GEORGE BASALLA THE EVOLUTION OF TECHNOLOGY PDF

It challenges the popular notion that technology advances by the efforts of a few heroic individuals who produce a series of revolutionary inventions owing little or nothing to the technological past. Three themes appear, and reappear with variations, throughout the study. The first is diversity: an acknowledgment of the vast numbers of different kinds of made things artifacts that have long been available to humanity; the second is necessity: the belief that humans are driven to invent new artifacts in order to meet basic biological requirements such as food, shelter, and defense; and the third is technological evolution: an organic analogy that explains both the emergence of novel artifacts and their subsequent selection by society for incorporation into its material life without invoking either biological necessity or technological progress. Although the book is not intended to provide a strict chronological account of the development of technology, historical examples - including many of the major achievements of Western technology: the waterwheel, the printing press, the steam engine, automobiles and trucks, and the transistor - are used extensively to support its theoretical framework.

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Start your review of The Evolution of Technology Write a review Mar 25, Richard Reese rated it it was amazing Humans are the most sophisticated toolmakers in the family of life. Weve gone from stone hammers to hydrogen bombs. Weve become so addicted to our technology that we can no longer survive without it. If we eliminated electricity, this way of life would disintegrate before our eyes, causing many to perish.

Humans no longer sit in the pilot seat of our global civilization. The autopilot runs the show. Our complex labyrinth of technology herds us through a chute. Its no longer possible to make sharp Humans are the most sophisticated toolmakers in the family of life.

How and why did we get into this mess? Scholars were debating this issue, and Basalla had an urge to jump into the ring, molest the illusions of his inferiors, and set the record straight. His first task was to demonstrate that innovation did, in fact, evolve — by synthesizing or altering existing innovations. Famous inventions were never original, unique, unprecedented acts of pure magic that fell out of the sky, like acts of God.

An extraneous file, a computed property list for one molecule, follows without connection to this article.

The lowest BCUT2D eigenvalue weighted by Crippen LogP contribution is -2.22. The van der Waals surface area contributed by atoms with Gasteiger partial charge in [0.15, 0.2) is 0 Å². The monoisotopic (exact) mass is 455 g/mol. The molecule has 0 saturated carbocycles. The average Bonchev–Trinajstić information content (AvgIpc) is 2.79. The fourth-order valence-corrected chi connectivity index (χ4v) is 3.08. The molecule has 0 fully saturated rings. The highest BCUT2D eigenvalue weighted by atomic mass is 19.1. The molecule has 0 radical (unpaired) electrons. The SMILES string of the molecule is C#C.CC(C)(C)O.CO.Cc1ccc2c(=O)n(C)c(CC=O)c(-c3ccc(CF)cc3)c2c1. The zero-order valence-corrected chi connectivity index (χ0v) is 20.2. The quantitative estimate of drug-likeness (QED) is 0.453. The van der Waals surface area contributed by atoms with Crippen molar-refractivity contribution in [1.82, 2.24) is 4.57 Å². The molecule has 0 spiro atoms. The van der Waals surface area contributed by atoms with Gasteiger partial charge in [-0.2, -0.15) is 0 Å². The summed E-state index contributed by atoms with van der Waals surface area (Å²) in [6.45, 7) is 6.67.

The myth of the heroic inventor is just years old. Henry Ford referred to his monster child as a quadracycle. The mother of invention was evolution, not revolution. A stick on the ground evolved into a throwing stick, then a spear, then a missile.

His second task was to explain the various ways in which our dance with artifacts has evolved, and this consumed most of the book. Readers are taken on an illuminating journey to realms that our industrial society has erased from the maps and forgotten.

Technological evolution follows a similar curve. For most of the hominid journey, our artifacts were little more than sticks and stones, and their evolution happened very slowly. A state of the art stone hammer might be no different from a hammer used , years earlier. It is important to understand that for almost the entire hominid journey, our ancestors enjoyed a relatively sustainable way of life, and that this era corresponds exactly with the long, long era when technological evolution was essentially in a coma.

This is not a coincidence. Unfortunately, our system of education is writhing in a bad trip after inhaling the loony fumes of the myth of progress. This intoxicant was conjured by notorious buffoons years ago, and its side effects include disorientation, anxiety, and uncontrollable self-destructive impulses. We continue to hallucinate that the zenith of the human journey is today, and that the Golden Age is yet to come.

We have a remarkable ability to completely tune out what is perfectly obvious, and vitally important. The Tikopians and Sentineli are island societies that keep their numbers in check, and live very lightly, using simple artifacts. These communities stay in balance with their land, and are content. They do not suffer from a persistent itch for more and more. Technological innovation is entirely off their radar. They have no need for it, and experimenting with it could permanently destroy them.